Sophie* is from a West African country and arrived in Sweden in 2015. The following year, she gave birth to a baby boy in a Swedish hospital. Since then she has been fighting for her child to be documented as having been born on Swedish soil.
"I arrived in Sweden in 2015. I left my country because I had serious family problems. I decided to go to Sweden because I knew someone here and I thought they could help me get asylum. I filed my first asylum application in 2015, and in 2016, my son was born. After four months, my asylum application was rejected.
I’ve appealed the decision twice but lost both times. At the start of 2020, I filed a new application for asylum with a new lawyer – I was able to do so because I had been in the country for more than four years.
During these four years, I haven’t been able to get documents for my son. His father is also from West Africa but he’s been living in Sweden for a long time. He’s a bus driver. He is eligible for residency and has applied for a residency permit. But because I don’t live with him, my son can’t benefit from his father’s residency rights. Hundreds of women are in the same situation as me here.
Actually, even if we lived together, it wouldn’t change anything. The migration authority wants us to have our son’s documents done in another country. They don’t recognize the fact that he was born here. They say that he has to take his mother’s nationality. On all the documents related to my son, they have written “born in [the country Sophie comes from and does not want to disclose, eds note]” even though he was born here, at Östra Sjukhuset in Göteborg. Despite us having given them all the documents that show that my son was born in a Swedish hospital.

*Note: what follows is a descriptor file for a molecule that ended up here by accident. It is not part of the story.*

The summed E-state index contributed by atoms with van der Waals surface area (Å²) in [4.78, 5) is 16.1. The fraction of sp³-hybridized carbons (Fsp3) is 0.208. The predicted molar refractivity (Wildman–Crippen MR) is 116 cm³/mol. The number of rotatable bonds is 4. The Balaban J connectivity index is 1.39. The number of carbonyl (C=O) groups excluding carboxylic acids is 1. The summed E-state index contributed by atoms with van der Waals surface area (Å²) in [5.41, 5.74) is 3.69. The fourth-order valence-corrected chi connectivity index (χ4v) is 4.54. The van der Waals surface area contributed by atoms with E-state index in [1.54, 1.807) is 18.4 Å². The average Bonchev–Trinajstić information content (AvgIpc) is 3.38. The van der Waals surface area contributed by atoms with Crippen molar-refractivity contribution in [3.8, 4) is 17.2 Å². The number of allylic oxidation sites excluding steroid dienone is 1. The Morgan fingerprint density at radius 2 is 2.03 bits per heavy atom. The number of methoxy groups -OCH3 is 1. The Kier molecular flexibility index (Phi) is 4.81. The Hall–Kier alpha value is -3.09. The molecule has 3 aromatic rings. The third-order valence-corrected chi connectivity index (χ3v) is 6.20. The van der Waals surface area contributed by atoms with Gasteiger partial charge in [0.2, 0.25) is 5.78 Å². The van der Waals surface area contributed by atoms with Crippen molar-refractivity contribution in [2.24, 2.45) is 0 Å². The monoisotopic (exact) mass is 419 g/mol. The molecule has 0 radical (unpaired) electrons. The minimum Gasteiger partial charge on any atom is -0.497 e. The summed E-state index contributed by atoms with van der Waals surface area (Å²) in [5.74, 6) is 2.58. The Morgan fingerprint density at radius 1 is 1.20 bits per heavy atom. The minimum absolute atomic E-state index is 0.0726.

We’ve tried to ask for help, but the problem is that the lawyers don’t even get back to us. They’re unreachable […] They are court-appointed lawyers who are paid by the state whether they win or not, so I don’t think they get involved much.
Today, I’m still living here undocumented. I can work but it’s not easy to find a job because of the language barrier. And it’s not easy to focus on learning a language when you have a lot of problems to deal with.
As an asylum seeker I get an allowance of 2,000 crowns (€200) a month for food.
The migration office rejected my son’s father’s residence permit application [for the child] without even meeting with him. They rejected it because they don’t consider that he has any links with his son, but they didn’t even ask us about it. They just said that because we don’t live together. My son goes to kindergarten so he sees his father during his school holidays.
But on the Swedish migration authority’s website it says that children who are born to a Swedish parent or to a naturalized Swedish citizen are eligible for Swedish nationality. If the father has a residency permit, the child can get it too. But, in reality, if you don’t have any particular problems and you’re healthy, they will always tell you to apply for residency in another country."
*Name changed to protect identity